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Health messaging to individuals who perceive ambiguity in health communications: the promise of self-affirmation.
journal contributionposted on 2023-06-08, 21:55 authored by William M P Klein, Jada G Hamilton, Pete HarrisPete Harris, Paul K J Han
The perception that extant health messages about risk factors for a disease are ambiguous can be associated with greater anxiety and reduced interest in taking precautionary action. In this experiment, 247 female alcohol consumers who perceived varying degrees of ambiguity in current cancer prevention messages read an unambiguous article about the documented link between alcohol consumption and breast cancer. Before reading the article, half were given the opportunity to self-affirm by reflecting on an important value-a technique previously shown to enhance receptivity to threatening messages. The authors found that self-affirmation increased message acceptance among those who perceived relatively higher levels of ambiguity in cancer communications. Also, the relation between perceived ambiguity and risk perception became positive among self-affirmed participants, suggesting they had become less defensive. Self-affirmation may be an effective technique to use when delivering health communications to audiences who perceive a lack of consistency in prevention messages.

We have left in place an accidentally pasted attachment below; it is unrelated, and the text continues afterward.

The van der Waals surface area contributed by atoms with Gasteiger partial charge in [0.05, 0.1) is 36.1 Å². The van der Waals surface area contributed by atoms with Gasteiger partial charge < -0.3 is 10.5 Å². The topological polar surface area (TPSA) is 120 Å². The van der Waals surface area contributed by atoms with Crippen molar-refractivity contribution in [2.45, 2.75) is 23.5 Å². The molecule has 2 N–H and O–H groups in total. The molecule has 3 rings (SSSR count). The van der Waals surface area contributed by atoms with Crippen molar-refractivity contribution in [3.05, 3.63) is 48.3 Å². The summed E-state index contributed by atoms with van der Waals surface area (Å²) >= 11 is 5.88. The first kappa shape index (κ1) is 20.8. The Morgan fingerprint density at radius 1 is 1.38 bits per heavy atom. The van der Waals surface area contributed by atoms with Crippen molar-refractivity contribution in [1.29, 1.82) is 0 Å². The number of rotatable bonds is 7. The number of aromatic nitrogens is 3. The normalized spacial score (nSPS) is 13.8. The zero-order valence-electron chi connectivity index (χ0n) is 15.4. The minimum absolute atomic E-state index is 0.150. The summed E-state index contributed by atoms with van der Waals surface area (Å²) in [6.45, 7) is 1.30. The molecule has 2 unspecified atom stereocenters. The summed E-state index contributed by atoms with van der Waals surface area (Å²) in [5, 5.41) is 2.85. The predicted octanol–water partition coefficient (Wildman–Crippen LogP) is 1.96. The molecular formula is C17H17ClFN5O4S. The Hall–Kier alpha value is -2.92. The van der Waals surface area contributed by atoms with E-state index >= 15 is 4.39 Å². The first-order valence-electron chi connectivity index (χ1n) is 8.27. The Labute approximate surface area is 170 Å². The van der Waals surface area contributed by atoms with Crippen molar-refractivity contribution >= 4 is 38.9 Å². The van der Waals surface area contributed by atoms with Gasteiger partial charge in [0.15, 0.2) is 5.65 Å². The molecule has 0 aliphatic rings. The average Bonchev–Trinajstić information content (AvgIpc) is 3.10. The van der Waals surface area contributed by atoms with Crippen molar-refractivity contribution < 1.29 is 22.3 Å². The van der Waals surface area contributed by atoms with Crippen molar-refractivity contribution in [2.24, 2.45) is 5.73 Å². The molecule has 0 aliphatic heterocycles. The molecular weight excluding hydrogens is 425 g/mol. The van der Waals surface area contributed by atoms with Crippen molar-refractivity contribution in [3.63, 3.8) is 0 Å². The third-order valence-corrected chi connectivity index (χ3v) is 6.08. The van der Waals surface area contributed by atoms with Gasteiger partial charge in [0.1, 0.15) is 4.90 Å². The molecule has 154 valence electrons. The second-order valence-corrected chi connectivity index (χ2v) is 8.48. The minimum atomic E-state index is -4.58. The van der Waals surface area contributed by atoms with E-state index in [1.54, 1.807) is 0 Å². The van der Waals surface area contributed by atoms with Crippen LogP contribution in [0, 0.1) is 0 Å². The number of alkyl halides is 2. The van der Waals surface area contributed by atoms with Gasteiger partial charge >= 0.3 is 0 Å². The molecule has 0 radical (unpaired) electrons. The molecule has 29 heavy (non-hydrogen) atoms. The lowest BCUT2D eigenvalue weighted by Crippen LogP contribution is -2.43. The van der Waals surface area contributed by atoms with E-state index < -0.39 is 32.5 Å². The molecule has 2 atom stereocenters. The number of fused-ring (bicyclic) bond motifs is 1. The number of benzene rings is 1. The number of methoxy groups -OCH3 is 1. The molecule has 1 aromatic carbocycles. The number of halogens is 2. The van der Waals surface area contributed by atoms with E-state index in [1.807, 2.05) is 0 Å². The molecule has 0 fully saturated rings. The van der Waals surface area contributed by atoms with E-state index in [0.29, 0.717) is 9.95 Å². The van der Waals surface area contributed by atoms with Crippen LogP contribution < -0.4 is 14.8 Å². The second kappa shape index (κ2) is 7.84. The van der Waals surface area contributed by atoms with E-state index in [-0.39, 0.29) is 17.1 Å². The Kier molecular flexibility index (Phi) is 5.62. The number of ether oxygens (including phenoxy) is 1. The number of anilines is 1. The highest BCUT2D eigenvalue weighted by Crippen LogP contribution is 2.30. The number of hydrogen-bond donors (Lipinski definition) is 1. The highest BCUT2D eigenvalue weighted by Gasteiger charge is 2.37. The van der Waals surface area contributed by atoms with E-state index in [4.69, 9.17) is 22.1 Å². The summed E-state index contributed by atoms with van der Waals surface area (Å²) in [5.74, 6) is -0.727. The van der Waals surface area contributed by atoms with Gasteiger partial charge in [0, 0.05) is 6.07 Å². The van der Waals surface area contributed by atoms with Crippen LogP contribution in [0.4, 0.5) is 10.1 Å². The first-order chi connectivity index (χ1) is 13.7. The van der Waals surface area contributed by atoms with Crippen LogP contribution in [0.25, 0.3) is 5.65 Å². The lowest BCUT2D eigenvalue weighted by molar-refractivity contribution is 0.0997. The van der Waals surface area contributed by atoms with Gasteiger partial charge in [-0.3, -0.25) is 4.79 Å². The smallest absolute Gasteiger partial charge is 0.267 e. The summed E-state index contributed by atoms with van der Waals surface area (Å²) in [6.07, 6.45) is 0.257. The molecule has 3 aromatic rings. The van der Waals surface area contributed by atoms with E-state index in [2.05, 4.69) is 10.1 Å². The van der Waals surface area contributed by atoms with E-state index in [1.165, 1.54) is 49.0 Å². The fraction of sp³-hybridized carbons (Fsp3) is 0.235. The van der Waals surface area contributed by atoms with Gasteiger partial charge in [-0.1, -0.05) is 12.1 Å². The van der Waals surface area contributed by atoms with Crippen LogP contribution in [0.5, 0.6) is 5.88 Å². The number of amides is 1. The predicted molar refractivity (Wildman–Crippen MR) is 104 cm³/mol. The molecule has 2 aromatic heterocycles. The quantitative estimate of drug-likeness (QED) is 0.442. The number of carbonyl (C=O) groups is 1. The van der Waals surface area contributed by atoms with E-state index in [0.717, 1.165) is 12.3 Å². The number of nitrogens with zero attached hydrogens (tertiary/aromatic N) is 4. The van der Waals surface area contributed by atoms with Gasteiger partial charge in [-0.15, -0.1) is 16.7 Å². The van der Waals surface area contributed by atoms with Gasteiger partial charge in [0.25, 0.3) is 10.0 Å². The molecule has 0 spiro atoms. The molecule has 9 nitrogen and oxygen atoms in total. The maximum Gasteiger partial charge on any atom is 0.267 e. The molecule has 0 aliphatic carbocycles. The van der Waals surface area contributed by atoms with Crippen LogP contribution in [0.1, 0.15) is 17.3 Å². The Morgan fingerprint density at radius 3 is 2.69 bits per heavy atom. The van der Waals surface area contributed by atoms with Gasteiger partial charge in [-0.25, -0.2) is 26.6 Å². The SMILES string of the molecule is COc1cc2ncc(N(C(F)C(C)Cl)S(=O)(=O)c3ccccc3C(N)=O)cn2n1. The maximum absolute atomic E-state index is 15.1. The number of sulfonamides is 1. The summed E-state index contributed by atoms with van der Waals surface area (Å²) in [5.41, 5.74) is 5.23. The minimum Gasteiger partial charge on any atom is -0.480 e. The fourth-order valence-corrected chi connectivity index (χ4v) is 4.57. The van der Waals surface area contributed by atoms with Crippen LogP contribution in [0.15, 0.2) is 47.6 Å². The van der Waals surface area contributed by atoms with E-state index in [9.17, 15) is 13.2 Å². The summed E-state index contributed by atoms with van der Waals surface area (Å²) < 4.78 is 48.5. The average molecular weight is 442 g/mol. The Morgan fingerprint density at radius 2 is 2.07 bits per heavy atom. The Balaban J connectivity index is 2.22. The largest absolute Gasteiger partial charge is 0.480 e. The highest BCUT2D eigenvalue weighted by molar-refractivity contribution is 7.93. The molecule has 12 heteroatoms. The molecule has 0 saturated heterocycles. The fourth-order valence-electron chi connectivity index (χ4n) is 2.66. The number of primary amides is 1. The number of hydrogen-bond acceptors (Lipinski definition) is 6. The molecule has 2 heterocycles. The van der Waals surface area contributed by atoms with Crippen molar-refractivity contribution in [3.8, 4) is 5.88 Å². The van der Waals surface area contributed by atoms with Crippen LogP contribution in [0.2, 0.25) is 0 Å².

- Published version
JournalJournal of Health Communication
PublisherTaylor & Francis
Department affiliated with
- Psychology Publications
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